Tropical sprue

A malabsorption disease commonly found in tropical regions, marked with abnormal flattening of the villi and inflammation of the lining of the small intestine.

It differs from celiac sprue.

It is a severe form of environmental enteropathy.

Thought to be due to an uncharacterized intestinal infection that leads to persistent small bowel mucosal damage.

It is largely limited to within about 30 degrees north and south of the equator.

Common in the Caribbean, Central and South America, and India and southeast Asia.

In the Caribbean, it appeared to be more common in Puerto Rico and Haiti.

Epidemics in southern India have occurred.

Usually starts with an attack of acute diarrhea, fever and malaise following which, after a variable period, the patient settles into the chronic phase of diarrhea, steatorrhoea, weight loss, anorexia, malaise, and nutritional deficiencies.

Symptoms of tropical sprue are:


Steatorrhoea or fatty stool, which is often foul-smelling and whitish in color.



Weight loss and malnutrition


Nutrient and vitamin deficiencies may develop :

Vitamin A deficiency: hyperkeratosis or skin scales

Vitamin B12 and folic acid deficiencies: anaemia

Vitamin D and calcium deficiencies: spasm, bone pain, numbness, and tingling sensation

Vitamin K deficiency: bruises

May be associated with severe hypoalbuminemia as well as bowel wall edema on imaging studies.

Patient may have megaloblastic anemia, as a result of both folate and vitamin B 12 deficiency.

Its cause is not known, but may be caused by persistent bacterial, viral, amoebal, or parasitic infections.

Folic acid deficiency, malabsorbed fat effect on intestinal motility, and persistent small intestinal bacterial overgrowth may combine to cause the disorder.

There is a link between small intestinal bacterial overgrowth and tropical sprue.

Endoscopically abnormal flattening of villi and inflammation of the lining of the small intestine is observed.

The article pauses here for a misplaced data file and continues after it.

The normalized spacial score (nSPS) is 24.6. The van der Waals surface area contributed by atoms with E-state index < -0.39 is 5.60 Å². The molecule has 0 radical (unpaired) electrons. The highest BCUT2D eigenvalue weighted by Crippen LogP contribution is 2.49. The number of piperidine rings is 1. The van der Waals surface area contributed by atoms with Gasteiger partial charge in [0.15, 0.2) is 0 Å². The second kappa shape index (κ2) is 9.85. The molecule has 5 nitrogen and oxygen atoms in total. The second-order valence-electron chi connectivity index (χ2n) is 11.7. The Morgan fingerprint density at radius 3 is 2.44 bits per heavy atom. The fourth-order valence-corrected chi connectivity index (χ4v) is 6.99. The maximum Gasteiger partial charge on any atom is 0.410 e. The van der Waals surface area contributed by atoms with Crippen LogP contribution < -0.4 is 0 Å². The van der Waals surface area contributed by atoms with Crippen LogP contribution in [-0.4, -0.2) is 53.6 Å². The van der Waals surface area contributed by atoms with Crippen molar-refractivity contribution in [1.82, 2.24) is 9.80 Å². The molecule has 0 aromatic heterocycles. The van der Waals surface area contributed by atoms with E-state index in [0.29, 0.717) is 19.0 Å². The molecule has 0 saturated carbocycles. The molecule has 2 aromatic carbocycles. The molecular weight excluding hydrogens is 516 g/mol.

Inflammatory cells are noted on small bowel biopsy, thickening of the small bowel walls may be seen on imaging.

Low levels of vitamins A, B12, E, D, and K, serum albumin, calcium, and folate, may be present.

Steatorrhoea may be present.

Diagnosis: travel history is a key factor in diagnosing this disease.

Differential diagnosis: celiac disease, malabsorption can also be caused by protozoan infections, tuberculosis, HIV/AIDS, immunodeficiency, chronic pancreatitis, inflammatory bowel disease and environmental enteropathy.

Preventive measures for visitors to tropical areas where the condition exists, using only bottled water for drinking, brushing teeth, and washing food, and avoiding fruits washed with tap water, or consuming only peeled fruits, such as bananas and oranges, sanitation to reduce fecal-oral contamination.

Treatment is by a course of the antibiotic tetracycline or sulphamethoxazole/trimethoprim (co-trimoxazole) for 3 to 6 months.

Supplementation of vitamins B12 and folic acid improves well-being.

The prognosis is excellent after treatment.

It usually does not recur in people who acquire the infection during travel to affected regions.

The recurrence rate for natives is about 20%.

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